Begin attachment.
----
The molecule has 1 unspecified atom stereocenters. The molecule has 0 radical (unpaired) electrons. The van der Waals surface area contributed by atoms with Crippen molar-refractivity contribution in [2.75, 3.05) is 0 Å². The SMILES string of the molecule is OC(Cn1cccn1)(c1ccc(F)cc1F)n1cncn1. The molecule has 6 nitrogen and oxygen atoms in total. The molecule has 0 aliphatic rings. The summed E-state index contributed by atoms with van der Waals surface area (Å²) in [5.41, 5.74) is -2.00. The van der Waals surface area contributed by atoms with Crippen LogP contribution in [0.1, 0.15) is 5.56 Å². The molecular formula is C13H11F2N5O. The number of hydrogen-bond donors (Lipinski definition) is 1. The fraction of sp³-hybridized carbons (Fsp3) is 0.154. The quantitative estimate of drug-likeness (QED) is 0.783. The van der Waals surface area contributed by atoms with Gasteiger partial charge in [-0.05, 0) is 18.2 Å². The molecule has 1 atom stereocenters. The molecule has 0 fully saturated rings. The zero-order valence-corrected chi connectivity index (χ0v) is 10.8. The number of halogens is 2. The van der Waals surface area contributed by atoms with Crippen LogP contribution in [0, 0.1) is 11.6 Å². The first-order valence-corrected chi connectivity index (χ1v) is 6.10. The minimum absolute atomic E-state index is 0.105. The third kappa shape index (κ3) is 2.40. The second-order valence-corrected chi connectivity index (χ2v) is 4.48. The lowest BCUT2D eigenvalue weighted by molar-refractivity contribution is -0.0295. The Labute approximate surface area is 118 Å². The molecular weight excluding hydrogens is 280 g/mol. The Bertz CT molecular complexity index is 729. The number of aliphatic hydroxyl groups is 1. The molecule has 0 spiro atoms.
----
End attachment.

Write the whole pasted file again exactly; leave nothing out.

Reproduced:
The molecule has 1 unspecified atom stereocenters. The molecule has 0 radical (unpaired) electrons. The van der Waals surface area contributed by atoms with Crippen molar-refractivity contribution in [2.75, 3.05) is 0 Å². The SMILES string of the molecule is OC(Cn1cccn1)(c1ccc(F)cc1F)n1cncn1. The molecule has 6 nitrogen and oxygen atoms in total. The molecule has 0 aliphatic rings. The summed E-state index contributed by atoms with van der Waals surface area (Å²) in [5.41, 5.74) is -2.00. The van der Waals surface area contributed by atoms with Crippen LogP contribution in [0.1, 0.15) is 5.56 Å². The molecular formula is C13H11F2N5O. The number of hydrogen-bond donors (Lipinski definition) is 1. The fraction of sp³-hybridized carbons (Fsp3) is 0.154. The quantitative estimate of drug-likeness (QED) is 0.783. The van der Waals surface area contributed by atoms with Gasteiger partial charge in [-0.05, 0) is 18.2 Å². The molecule has 1 atom stereocenters. The molecule has 0 fully saturated rings. The zero-order valence-corrected chi connectivity index (χ0v) is 10.8. The number of halogens is 2. The van der Waals surface area contributed by atoms with Crippen LogP contribution in [0, 0.1) is 11.6 Å². The first-order valence-corrected chi connectivity index (χ1v) is 6.10. The minimum absolute atomic E-state index is 0.105. The third kappa shape index (κ3) is 2.40. The second-order valence-corrected chi connectivity index (χ2v) is 4.48. The lowest BCUT2D eigenvalue weighted by molar-refractivity contribution is -0.0295. The Labute approximate surface area is 118 Å². The molecular weight excluding hydrogens is 280 g/mol. The Bertz CT molecular complexity index is 729. The number of aliphatic hydroxyl groups is 1. The molecule has 0 spiro atoms.